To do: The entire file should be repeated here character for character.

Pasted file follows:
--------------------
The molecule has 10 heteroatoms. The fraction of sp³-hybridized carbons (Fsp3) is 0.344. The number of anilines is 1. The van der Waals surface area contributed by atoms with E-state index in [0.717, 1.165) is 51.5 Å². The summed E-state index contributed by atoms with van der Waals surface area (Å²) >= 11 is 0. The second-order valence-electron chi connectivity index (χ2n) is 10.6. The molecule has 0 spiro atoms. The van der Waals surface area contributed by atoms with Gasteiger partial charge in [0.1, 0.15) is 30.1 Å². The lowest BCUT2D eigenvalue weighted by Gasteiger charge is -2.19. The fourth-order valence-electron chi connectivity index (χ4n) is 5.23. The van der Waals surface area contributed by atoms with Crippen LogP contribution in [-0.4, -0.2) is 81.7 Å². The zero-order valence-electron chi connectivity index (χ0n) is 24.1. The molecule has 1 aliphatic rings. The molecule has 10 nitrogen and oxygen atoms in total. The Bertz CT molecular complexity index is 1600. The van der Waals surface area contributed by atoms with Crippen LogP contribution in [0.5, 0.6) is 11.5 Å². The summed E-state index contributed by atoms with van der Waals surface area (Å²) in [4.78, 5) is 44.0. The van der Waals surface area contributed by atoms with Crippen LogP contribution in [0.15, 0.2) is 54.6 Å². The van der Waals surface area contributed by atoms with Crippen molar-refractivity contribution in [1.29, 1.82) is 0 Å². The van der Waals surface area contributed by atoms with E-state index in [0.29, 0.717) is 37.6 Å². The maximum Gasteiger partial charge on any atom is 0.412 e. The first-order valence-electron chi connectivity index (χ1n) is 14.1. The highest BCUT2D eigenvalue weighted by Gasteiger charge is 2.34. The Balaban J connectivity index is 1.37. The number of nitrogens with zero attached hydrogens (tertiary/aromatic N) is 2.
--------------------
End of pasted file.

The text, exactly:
The molecule has 10 heteroatoms. The fraction of sp³-hybridized carbons (Fsp3) is 0.344. The number of anilines is 1. The van der Waals surface area contributed by atoms with E-state index in [0.717, 1.165) is 51.5 Å². The summed E-state index contributed by atoms with van der Waals surface area (Å²) >= 11 is 0. The second-order valence-electron chi connectivity index (χ2n) is 10.6. The molecule has 0 spiro atoms. The van der Waals surface area contributed by atoms with Gasteiger partial charge in [0.1, 0.15) is 30.1 Å². The lowest BCUT2D eigenvalue weighted by Gasteiger charge is -2.19. The fourth-order valence-electron chi connectivity index (χ4n) is 5.23. The van der Waals surface area contributed by atoms with Crippen LogP contribution in [-0.4, -0.2) is 81.7 Å². The zero-order valence-electron chi connectivity index (χ0n) is 24.1. The molecule has 1 aliphatic rings. The molecule has 10 nitrogen and oxygen atoms in total. The Bertz CT molecular complexity index is 1600. The van der Waals surface area contributed by atoms with Crippen LogP contribution in [0.5, 0.6) is 11.5 Å². The summed E-state index contributed by atoms with van der Waals surface area (Å²) in [4.78, 5) is 44.0. The van der Waals surface area contributed by atoms with Crippen LogP contribution in [0.15, 0.2) is 54.6 Å². The van der Waals surface area contributed by atoms with Crippen molar-refractivity contribution in [1.29, 1.82) is 0 Å². The van der Waals surface area contributed by atoms with E-state index in [0.29, 0.717) is 37.6 Å². The maximum Gasteiger partial charge on any atom is 0.412 e. The first-order valence-electron chi connectivity index (χ1n) is 14.1. The highest BCUT2D eigenvalue weighted by Gasteiger charge is 2.34. The Balaban J connectivity index is 1.37. The number of nitrogens with zero attached hydrogens (tertiary/aromatic N) is 2.